Mr. Spink had not visited the MacPhail farm at all. The series was the work of a New York sportswriter who actually did make the pilgrimage to the MacPhail estate.
The knowledge of these journalistic deceits certainly did not shock me. Newspaper proprietors have been signing their names to the work of underlings almost since the invention of the printing press. As a matter of fact, J. G. Taylor Spink has a clearer title than most purchasers of ghostly manuscripts. He demands revisions and rewrites—frequently with the simple objection that "this doesn't sound like me." By the time the thing is done to his entire satisfaction, it is not surprising that he truly believes the work to be his own.
Mr. Spink cleared his throat. I looked up. He was holding one of the manuscripts in his hand and peering at it through eyeglasses halfway down his nose. I judged that the work in hand was a piece scheduled for publication in the next issue of The Sporting News. It was not. It was an "autobiography" that had been prepared overnight for my benefit.
Raising his voice, Mr. Spink began to read aloud. "I was born," he boomed, "in St. Louis on November 6, 1888, the day that Benjamin Harrison was elected president of the U.S. My father was Charles C. Spink and my mother, Marie Taylor. My father, before coming to St. Louis, had been homesteading in North Dakota with his brother, Fred. Another brother, Al Spink, had come to St. Louis. It was Uncle Al who founded The Sporting News in the year 1886. He conceived it as a weekly paper that would cover baseball, racing and the theater. Uncle Al was crazy about the theater and, as a matter of fact, was destined to go broke producing a theatrical turkey entitled The Derby Winner.
"Uncle Al did not smoke or drink nor did he always pay his bills promptly. When he got The Sporting News under way, he telegraphed my father and offered him a job at $65 a week. My father accepted the offer promptly. When he arrived in St. Louis, Uncle Al met him at the train, promptly borrowed his watch and took it to a pawnshop. With the $10 obtained as a loan on the watch, Uncle Al took my father to a restaurant and blew the tenner on a dinner of celebration."
Mr. Spink read on. He told how eventually his Uncle Al devoted more and more time to his racing and theatrical interests and how control of The Sporting News passed to his father, Charlie. It was Charlie's vision (although his circulation was only about 3,000 copies a week at the time) that The Sporting News' best chance was as a straight baseball paper.
The elder Spink fought hard for the establishment of the American League in 1901. He became a fast friend of the league's founder, Ban Johnson, and young Taylor—soon to join the paper as office boy—made Johnson his hero. Spink's one son (he has a married daughter) is named C. C. Johnson Spink, after old Ban. For years Spink encouraged the legend that he made an annual pilgrimage to lay a wreath on Ban Johnson's grave. Cynics say he may have made the trip once.
It was a lively manuscript that somebody on the staff had prepared for this reading. But throughout Mr. Spink gave no hint that the work was not his own. He told of meeting his wife, the former Blanche Keene and how he had been smitten at once. He recounted how he had hurried home to tell his mother on the night he had proposed and had been accepted. His mother did not congratulate him but picked up the telephone and called Blanche to congratulate her. Mr. Spink's mother, a five-foot fireball who weighed no more than 100 pounds, was a great character in her own right. She worked at her desk at The Sporting News almost until the day of her death. Like her son, she could swear like a Marine sergeant, and old hands recall memorable occasions when mother and son stood together, roaring their oaths and shaking their fists—not at each other—but at some injustice done to baseball or The Sporting News.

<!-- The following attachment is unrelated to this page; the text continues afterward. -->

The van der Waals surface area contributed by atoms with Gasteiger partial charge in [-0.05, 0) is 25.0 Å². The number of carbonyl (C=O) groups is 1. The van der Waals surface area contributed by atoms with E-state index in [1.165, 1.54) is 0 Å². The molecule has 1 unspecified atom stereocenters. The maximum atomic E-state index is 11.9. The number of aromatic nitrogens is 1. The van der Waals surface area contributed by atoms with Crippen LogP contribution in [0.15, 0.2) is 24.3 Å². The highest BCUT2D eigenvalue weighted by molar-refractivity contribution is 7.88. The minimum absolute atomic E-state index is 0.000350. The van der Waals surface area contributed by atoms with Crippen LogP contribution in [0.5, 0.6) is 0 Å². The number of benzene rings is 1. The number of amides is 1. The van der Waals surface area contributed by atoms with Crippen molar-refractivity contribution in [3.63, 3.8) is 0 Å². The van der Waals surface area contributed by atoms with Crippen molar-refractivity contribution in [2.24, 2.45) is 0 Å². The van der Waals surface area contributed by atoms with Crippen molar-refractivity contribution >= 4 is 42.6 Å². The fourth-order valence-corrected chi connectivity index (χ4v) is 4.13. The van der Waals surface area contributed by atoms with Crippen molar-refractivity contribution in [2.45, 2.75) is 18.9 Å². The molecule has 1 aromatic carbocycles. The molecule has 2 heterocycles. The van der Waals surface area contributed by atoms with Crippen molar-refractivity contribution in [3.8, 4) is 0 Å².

An hour had passed and Mr. Spink read on and on. At one point, when he referred to the death of his father, 47 years ago, he choked up and handed the manuscript to Carl Felker. Felker read a paragraph or so before Mr. Spink recovered and gruffly ordered Felker to return the document.
He read of the days when the immortal Ring Lardner worked on The Sporting News. He was a miserable failure as a desk man. It was young Taylor (as he now recalls it) who encouraged Lardner to write some of the stories about his travels with the Chicago ball clubs. These were published in The Sporting News as Pullman Pastimes and were destined later on to grow in Lardner's mind into his classic You Know Me, Al. Even so, Lardner could not take the inside work under old Charlie Spink, and he left the paper to work in Boston and go on to his triumphs in New York.
I glanced down at the Landis biography in my lap. I recalled that it told of Taylor Spink's famous feud with baseball's sainted hambone, its first commissioner, Judge Kenesaw Mountain Landis. Landis, a vain man, became infuriated when a Saturday Evening Post article written by Stanley Frank in 1942 referred to Mr. Spink as "baseball's bellowing Boswell" and, for the first time in a mass circulation magazine, as "Mr. Baseball." It was in reviewing the Frank article for The Sporting News that Daniel, the New York sportswriter, referred to Spink as Moses on the Mount. This was too much for the judge. He took away from Spink the right to publish baseball's Official Guide (along with the $10,000 subsidy that went with it) and undertook to publish the indispensable record book out of his own office. He made an unholy mess of it. Whereas Spink had had the Guide in the pockets of sportswriters in time for spring training, when they needed it most, the first Landis version did not appear until July.